ATS: New Device May Aid Pneumonia Diagnosis
ATLANTA, GA -- May 24, 2002 -- A new device that employs lung sound analysis may provide improved and objective evidence supporting the diagnosis of pneumonia.
Results of a clinical study using the Multi-channel STG System were presented at ATS 2002, the American Thoracic Society's 98th International Conference. The device, worn like a vest and employing a 16-channel lung sound analyzer, was recently approved by the Food and Drug Administration (FDA) in the United States.
A convenience sample of 51 patients at Faulkner Hospital, in Boston, Massachusetts - a community teaching hospital - who had a clinical diagnosis of pneumonia and 51 normal subjects were examined with the sound analyzer. An Acoustic Pneumonia Score (APC) was generated based on individual acoustic findings detected by the system including rates of wheezing and rhonchi, automatic counts of fine and coarse crackles as well as amplitude measurements of inspiration and expiration.
The researchers found inspiratory crackles were present in 88 percent of these patients as compared to only 22 percent in the normals. Expiratory crackles were also more common - 59 percent as compared to 6 percent.
Also, wheezes and rhonchi were more common in the patients with pneumonia; 37 percent had wheezing or rhonchi in inspiration and 47 percent in expiration as compared to 2 percent and 0 percent respectfully in the normals.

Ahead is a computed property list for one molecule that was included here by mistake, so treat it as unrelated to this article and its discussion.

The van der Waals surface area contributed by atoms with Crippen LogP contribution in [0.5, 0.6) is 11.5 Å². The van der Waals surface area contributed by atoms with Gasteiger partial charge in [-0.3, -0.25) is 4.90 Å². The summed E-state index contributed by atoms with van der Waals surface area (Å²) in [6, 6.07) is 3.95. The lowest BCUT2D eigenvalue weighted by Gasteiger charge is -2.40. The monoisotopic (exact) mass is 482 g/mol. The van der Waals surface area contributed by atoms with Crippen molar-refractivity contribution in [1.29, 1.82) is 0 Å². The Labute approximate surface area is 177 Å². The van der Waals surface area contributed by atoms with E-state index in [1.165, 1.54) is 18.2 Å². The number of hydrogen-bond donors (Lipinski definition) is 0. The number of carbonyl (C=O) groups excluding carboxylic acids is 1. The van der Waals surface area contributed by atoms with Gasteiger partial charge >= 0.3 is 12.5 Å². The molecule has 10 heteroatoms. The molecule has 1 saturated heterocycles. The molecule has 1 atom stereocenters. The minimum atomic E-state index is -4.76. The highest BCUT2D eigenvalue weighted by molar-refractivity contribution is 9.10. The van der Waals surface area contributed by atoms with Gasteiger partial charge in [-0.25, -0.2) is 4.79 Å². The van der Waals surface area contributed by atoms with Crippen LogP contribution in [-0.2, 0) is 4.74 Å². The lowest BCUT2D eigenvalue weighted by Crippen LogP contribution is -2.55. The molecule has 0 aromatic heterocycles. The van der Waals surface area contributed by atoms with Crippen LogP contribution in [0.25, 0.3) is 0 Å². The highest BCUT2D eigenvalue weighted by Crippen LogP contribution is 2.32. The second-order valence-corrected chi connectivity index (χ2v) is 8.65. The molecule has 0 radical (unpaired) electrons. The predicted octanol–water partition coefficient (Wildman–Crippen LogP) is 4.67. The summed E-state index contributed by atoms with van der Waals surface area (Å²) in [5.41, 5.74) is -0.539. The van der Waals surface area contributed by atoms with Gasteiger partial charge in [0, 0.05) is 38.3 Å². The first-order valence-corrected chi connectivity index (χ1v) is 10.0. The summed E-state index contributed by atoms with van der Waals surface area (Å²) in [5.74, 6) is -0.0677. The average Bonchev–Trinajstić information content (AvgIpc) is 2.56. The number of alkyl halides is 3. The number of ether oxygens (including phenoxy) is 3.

According to Ray Murphy, MD, who developed the device, the STG System provides lung sound information in three ways. First, the recorded lung sounds are displayed in a time-expanded waveform, which allows visual examination and audio playback of the data. The display of the traces, similar to an EKG, allows direct visual detection of the abnormalities. "Each channel can be examined for crackles, wheezes, and irregular patterns of inspiration and expiration," said Dr. Murphy.
Second, the computer automatically analyses acoustic energy versus time and detects crackles, wheezes and rhonchi. Derived measures of the sound characteristics are displayed on an anatomical diagram to allow visualization of the spatial distribution of lung function and abnormalities. Further information on the overall amplitude of breath sounds, timing of the abnormalities, and crackle and wheeze counts is included in this display. "Differences in abnormal patterns among different diseases become apparent in this context," said Dr. Murphy. He notes that the method is noninvasive and easy to perform even in severely ill patients.
The study was funded by Stethographics, Inc., a company founded by Dr. Murphy.
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